The editorial cartooning world was shocked a few weeks ago when McClatchy Newspapers announced the layoffs of three Pulitzer Prize-winning cartoonists. Jack Ohman of The Sacramento Bee, Joel Pett of the Lexington Herald-Leader (Kentucky) and Kevin Siers of the Charlotte Observer were blindsided by the firings, which took effect immediately.
To those of us who follow the business end of cartooning, it wasn’t a complete surprise. There are barely twenty full time editorial cartoonists left in a field that boasted almost two thousand at the turn of the twentieth century. Newspapers in general are a dying concern in the digital age we now inhabit.
I met up with Jack Ohman back in 2019 at The Bee office in Sacramento. Jack says I was probably the last visitor he had before the pandemic shut off any human contact, and a year or so later the office itself was abandoned to cut costs. He’s been working from home since then, so at least he didn’t have to endure being escorted to the exit by McClatchy security guards.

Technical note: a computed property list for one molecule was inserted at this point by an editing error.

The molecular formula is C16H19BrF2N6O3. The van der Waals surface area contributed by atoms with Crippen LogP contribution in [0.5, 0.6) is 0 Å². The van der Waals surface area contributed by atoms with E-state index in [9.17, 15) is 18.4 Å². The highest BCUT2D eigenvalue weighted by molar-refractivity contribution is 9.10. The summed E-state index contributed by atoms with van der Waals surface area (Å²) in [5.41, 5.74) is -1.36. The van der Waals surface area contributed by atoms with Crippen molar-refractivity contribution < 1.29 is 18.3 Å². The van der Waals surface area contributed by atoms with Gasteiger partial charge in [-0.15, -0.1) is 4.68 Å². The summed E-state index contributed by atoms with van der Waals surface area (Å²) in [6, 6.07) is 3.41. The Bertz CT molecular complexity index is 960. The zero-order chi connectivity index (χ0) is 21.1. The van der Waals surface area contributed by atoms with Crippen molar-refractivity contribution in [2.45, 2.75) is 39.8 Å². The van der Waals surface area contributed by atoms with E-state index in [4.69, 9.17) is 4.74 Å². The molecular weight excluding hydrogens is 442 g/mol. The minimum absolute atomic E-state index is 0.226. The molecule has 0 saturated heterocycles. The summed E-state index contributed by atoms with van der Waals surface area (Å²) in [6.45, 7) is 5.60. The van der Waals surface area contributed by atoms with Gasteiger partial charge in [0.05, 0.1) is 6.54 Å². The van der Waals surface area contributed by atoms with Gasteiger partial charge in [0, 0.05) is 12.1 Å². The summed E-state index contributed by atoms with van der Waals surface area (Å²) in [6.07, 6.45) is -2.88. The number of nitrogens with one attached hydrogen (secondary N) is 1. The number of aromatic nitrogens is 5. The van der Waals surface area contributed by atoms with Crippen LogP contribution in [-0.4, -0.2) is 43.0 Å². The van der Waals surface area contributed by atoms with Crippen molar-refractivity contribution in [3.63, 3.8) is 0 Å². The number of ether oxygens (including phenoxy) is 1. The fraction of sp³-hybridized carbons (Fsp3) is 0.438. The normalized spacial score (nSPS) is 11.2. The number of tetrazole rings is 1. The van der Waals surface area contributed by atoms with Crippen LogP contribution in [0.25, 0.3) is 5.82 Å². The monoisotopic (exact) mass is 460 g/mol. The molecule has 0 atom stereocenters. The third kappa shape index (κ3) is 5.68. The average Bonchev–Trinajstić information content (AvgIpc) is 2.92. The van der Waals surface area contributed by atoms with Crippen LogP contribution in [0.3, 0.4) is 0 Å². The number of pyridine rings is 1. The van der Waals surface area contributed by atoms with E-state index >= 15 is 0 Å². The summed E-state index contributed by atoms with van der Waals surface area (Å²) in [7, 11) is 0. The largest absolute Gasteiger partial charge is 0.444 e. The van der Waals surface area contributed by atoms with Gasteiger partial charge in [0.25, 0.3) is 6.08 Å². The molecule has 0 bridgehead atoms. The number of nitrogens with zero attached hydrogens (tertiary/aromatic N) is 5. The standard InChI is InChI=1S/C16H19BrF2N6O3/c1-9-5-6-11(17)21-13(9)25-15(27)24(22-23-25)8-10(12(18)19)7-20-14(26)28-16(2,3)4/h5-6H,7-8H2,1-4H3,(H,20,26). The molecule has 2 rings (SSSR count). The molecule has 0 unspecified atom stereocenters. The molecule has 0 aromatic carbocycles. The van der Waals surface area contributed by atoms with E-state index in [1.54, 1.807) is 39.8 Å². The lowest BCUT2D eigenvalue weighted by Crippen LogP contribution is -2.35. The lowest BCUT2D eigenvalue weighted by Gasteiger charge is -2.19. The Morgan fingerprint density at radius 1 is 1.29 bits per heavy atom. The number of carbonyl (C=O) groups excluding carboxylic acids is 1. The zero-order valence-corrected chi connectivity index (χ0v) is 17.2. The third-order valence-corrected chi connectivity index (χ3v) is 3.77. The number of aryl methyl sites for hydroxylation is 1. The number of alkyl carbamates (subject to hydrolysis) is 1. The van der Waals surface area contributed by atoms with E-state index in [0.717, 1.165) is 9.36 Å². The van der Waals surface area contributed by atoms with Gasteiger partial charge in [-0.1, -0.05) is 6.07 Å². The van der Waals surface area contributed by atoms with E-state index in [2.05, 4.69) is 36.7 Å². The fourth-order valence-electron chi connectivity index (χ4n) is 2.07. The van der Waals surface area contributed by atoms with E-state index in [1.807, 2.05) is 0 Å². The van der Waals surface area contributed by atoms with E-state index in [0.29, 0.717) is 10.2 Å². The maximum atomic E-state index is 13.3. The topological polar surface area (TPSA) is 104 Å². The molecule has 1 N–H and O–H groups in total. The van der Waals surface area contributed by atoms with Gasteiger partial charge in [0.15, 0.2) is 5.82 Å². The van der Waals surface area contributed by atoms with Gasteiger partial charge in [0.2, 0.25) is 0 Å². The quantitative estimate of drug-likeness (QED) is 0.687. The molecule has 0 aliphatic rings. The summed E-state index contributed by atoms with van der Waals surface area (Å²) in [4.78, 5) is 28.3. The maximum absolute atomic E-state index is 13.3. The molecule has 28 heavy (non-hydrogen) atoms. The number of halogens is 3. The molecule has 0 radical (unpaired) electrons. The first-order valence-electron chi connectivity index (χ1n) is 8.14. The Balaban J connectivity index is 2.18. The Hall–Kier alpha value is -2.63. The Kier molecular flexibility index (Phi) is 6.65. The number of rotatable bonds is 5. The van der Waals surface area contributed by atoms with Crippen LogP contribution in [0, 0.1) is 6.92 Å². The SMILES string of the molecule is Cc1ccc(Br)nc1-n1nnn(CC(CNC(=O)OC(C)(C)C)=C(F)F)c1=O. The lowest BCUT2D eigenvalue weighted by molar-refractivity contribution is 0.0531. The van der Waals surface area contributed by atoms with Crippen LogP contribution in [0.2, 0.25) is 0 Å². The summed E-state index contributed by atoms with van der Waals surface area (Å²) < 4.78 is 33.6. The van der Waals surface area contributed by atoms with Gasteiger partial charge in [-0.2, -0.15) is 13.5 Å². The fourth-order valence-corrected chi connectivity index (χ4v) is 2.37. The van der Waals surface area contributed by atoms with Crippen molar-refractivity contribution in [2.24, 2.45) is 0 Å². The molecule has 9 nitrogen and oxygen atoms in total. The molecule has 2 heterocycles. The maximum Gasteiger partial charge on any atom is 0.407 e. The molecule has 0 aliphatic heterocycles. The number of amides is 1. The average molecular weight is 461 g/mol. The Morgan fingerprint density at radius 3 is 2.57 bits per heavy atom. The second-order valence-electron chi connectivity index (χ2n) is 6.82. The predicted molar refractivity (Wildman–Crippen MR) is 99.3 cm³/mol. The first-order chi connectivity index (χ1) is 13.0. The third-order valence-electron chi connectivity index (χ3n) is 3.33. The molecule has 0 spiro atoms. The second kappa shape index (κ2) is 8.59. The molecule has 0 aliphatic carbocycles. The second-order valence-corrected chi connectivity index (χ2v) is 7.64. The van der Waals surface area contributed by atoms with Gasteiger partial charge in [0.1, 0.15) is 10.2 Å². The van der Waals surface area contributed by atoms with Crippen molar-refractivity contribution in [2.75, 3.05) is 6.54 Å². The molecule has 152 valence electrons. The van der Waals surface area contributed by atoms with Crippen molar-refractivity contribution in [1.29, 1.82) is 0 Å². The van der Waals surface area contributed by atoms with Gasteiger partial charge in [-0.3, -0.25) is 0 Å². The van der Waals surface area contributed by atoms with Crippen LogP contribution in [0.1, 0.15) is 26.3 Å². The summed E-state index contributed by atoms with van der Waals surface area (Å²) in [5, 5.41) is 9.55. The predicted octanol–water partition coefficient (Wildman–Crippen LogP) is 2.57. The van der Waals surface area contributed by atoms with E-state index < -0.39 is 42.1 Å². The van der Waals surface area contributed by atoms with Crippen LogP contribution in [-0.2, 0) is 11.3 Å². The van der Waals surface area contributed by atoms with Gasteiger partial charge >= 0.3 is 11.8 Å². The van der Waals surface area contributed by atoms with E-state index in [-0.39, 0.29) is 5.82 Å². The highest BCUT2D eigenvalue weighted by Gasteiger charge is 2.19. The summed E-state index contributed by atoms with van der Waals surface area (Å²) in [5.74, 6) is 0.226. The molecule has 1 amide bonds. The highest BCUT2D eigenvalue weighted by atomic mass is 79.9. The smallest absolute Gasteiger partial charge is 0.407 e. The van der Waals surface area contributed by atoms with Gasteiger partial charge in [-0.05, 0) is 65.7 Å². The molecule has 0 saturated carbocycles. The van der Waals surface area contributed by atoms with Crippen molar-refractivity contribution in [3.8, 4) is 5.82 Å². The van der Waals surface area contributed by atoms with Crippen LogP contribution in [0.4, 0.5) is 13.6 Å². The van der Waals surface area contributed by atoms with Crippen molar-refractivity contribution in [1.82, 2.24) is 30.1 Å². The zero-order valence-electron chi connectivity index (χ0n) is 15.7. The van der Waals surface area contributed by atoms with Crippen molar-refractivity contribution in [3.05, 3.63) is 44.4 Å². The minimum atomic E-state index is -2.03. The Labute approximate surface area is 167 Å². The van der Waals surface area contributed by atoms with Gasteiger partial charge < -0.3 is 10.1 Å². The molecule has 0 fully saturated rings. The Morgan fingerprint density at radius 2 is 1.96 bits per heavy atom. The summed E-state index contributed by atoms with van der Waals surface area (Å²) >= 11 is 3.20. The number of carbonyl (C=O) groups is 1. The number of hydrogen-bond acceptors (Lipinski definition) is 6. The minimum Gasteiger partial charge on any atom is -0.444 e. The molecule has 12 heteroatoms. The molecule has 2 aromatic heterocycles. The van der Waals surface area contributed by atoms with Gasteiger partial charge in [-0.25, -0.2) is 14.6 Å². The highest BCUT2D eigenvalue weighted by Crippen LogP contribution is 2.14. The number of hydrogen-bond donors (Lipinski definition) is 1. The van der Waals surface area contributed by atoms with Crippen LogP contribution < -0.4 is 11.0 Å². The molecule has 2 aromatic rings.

There’s a certain amount of irony in the Bee’s abandonment of cartoons. Their logo, a newspaper hawking insect named “Scoopy” was specifically created for McClatchy by Walt Disney in 1943. (Well, actually it was created by animator Hank Porter, but like everything that passed through the gates of Disney studios, only Walt’s name would appear on the logo.)
Maybe McClatchy should replace Scoopy with another block of printed prose. After all, the paper is so thin now there’s barely room for any substantial journalism. Today its cartoons, but the way things are going they’ll probably have to eliminate adjectives and adverbs next.
From George Rebane’s July 4 blog: “As long as we cannot identify a common ground on which to sort out our fundamental differences, those that take us to opposite forms of governance, we continue our debate in the darkening shadow of war.”
I do draw the line at gas station sushi.